Hard work may pay off tomorrow - but laziness always pays off RIGHT NOW.
In the light of that, start asking people to develop software the "best" way. Good luck. As a maximalist, I'm asking, what's the maximum effect we can get from the limited amount of energy and discipline people have? The result looks something like Crystal.
People with more discipline can do better, of course. Disciplined adherence to effective practices is more effective than sporadic use of effective practices. Your mileage will vary, of course. -- AlistairCockburn
You wrote you can't stick tolerance into XP. -- AlistairCockburn
I am not convinced that this is true. Clearly stated rules and a lack of tolerance are not synonymous.
Generally speaking at any given moment on an XP project most of the team is following most of the rules, but not all. This does not seem to be a problem so long as we, as coaches, don't out right say "go ahead and break the rules". That is not the same as intolerance. It is working with people's faults and aiming a bit high so that we will hit the bull's eye.
The key question is how long can we ignore the rules and do as we please and the project will not suffer. I am not sure how long that would be for CrystalClear
, if the answer were a very long time
, I would be surprised. I apologize for not having reread CrystalClear
in the recent past. Perhaps you can talk further about how crystal keeps deviations from going too far while being tolerant of them? -- DonWells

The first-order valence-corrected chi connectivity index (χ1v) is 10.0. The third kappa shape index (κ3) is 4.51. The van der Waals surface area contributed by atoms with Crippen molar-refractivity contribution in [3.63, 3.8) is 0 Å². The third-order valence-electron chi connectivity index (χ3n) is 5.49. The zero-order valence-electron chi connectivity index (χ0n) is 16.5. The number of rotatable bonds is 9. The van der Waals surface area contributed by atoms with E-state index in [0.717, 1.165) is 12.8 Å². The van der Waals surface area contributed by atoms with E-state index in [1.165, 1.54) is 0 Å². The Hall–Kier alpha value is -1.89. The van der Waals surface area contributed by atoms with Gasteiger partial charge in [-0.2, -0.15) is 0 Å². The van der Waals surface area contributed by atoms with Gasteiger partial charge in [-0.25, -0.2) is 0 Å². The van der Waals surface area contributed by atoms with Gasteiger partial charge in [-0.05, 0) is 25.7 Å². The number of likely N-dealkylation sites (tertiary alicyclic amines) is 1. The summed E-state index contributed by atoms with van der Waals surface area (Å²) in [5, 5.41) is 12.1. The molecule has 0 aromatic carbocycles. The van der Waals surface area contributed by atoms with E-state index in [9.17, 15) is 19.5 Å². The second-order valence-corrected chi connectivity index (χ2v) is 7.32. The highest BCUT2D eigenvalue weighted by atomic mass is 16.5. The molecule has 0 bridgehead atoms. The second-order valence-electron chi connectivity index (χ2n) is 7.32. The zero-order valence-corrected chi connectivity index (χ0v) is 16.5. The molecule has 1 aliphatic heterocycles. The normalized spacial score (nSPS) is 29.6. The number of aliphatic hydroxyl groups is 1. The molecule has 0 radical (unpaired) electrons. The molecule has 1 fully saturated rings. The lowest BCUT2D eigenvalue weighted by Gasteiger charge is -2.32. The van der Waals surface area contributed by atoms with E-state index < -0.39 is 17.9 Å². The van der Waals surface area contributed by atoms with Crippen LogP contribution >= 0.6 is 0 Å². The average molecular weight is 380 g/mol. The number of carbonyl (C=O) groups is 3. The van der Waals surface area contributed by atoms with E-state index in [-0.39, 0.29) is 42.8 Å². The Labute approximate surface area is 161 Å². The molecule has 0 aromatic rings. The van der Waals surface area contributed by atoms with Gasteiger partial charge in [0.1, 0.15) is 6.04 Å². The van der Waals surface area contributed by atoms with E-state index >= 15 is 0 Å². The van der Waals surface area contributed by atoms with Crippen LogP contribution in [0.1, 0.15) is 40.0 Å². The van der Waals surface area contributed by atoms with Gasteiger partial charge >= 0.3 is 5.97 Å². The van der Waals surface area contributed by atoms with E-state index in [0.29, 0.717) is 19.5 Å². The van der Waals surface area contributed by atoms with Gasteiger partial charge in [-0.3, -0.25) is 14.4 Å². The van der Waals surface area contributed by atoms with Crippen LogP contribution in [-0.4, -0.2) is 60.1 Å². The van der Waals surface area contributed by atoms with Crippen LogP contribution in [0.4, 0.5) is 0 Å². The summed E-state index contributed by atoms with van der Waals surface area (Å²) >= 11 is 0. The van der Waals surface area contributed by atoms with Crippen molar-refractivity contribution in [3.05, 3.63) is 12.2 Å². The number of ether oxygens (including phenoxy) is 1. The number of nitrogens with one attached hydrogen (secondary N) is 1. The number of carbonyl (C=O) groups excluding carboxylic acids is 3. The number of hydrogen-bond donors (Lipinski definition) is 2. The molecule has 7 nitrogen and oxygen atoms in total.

It sounds like you are setting up a straw man, fishing for an ad for a methodology in which it doesn't matter what the people do, the methodology will protect them. Neither you nor I believe such a methodology exists. What people do, matters. -- AlistairCockburn
Alistair, I've been reading some of the material about Crystal Clear from your web site. It's very interesting, and informative, especially how its based on such extensive study of actual project teams. I have one question. You wrote: "Extreme Programming is one of the very few to push against both of the known other extremes - heavyweight methodologies and cowboy programmers. Prior to XP, there was really no way to talk about avoiding solo, wild programmers and poor designer / documenters without introducing heaviness into the methodology."
. If a team chooses not to use XP, but goes for another lightweight methodology such as Crystal Clear, is there anything
that can be done to avoid solo, wild programmers and poor designer/documenters? (Other than, "don't hire then in the first place".) -- JohnRusk
Interesting question . . . Currently I'm seeing that (e.g. 1-month) timeboxes are being used to some effect like that, in projects using Scrum. Apparently the need to deliver code regularly
has some effect on people arguing, designing, getting into ruts, and the like. And the ReflectionWorkshop
helps in airing some of the issues publicly, so some designers can exert peer pressure on the others. That's all I've got in this particular bag, though . . . -- AlistairCockburn
Can you use two methods/processes together to fix some of these problems. For example, use Scrum with Clear to benefit from the advantages of both, while using them to balance out the weaknesses in each other? C. Workman
Thanks, I can see how those things could help. I guess that, along the lines of what you wrote in CanAnArchitectureEmerge